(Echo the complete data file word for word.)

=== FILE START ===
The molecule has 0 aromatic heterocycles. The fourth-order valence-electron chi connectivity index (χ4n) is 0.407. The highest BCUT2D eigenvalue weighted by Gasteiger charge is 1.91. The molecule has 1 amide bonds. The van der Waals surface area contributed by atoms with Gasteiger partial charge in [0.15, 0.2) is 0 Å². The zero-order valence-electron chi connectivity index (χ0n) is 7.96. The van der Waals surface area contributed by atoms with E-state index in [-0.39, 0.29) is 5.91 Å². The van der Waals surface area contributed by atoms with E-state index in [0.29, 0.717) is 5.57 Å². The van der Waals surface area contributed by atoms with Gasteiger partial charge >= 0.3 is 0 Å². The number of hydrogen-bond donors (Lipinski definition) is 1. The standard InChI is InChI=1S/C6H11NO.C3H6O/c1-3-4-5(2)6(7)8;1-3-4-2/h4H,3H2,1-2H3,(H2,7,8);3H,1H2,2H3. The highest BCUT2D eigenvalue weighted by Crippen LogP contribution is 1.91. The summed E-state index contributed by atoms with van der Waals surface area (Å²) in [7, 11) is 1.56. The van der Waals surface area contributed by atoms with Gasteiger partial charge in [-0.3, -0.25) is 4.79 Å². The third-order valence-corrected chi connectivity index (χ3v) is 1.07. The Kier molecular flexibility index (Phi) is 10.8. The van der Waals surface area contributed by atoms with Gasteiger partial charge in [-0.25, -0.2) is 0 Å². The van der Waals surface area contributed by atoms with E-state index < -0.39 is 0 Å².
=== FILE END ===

The molecule has 0 aromatic heterocycles. The fourth-order valence-electron chi connectivity index (χ4n) is 0.407. The highest BCUT2D eigenvalue weighted by Gasteiger charge is 1.91. The molecule has 1 amide bonds. The van der Waals surface area contributed by atoms with Gasteiger partial charge in [0.15, 0.2) is 0 Å². The zero-order valence-electron chi connectivity index (χ0n) is 7.96. The van der Waals surface area contributed by atoms with E-state index in [-0.39, 0.29) is 5.91 Å². The van der Waals surface area contributed by atoms with E-state index in [0.29, 0.717) is 5.57 Å². The van der Waals surface area contributed by atoms with Gasteiger partial charge >= 0.3 is 0 Å². The number of hydrogen-bond donors (Lipinski definition) is 1. The standard InChI is InChI=1S/C6H11NO.C3H6O/c1-3-4-5(2)6(7)8;1-3-4-2/h4H,3H2,1-2H3,(H2,7,8);3H,1H2,2H3. The highest BCUT2D eigenvalue weighted by Crippen LogP contribution is 1.91. The summed E-state index contributed by atoms with van der Waals surface area (Å²) in [7, 11) is 1.56. The van der Waals surface area contributed by atoms with Gasteiger partial charge in [-0.3, -0.25) is 4.79 Å². The third-order valence-corrected chi connectivity index (χ3v) is 1.07. The Kier molecular flexibility index (Phi) is 10.8. The van der Waals surface area contributed by atoms with Gasteiger partial charge in [-0.25, -0.2) is 0 Å². The van der Waals surface area contributed by atoms with E-state index < -0.39 is 0 Å².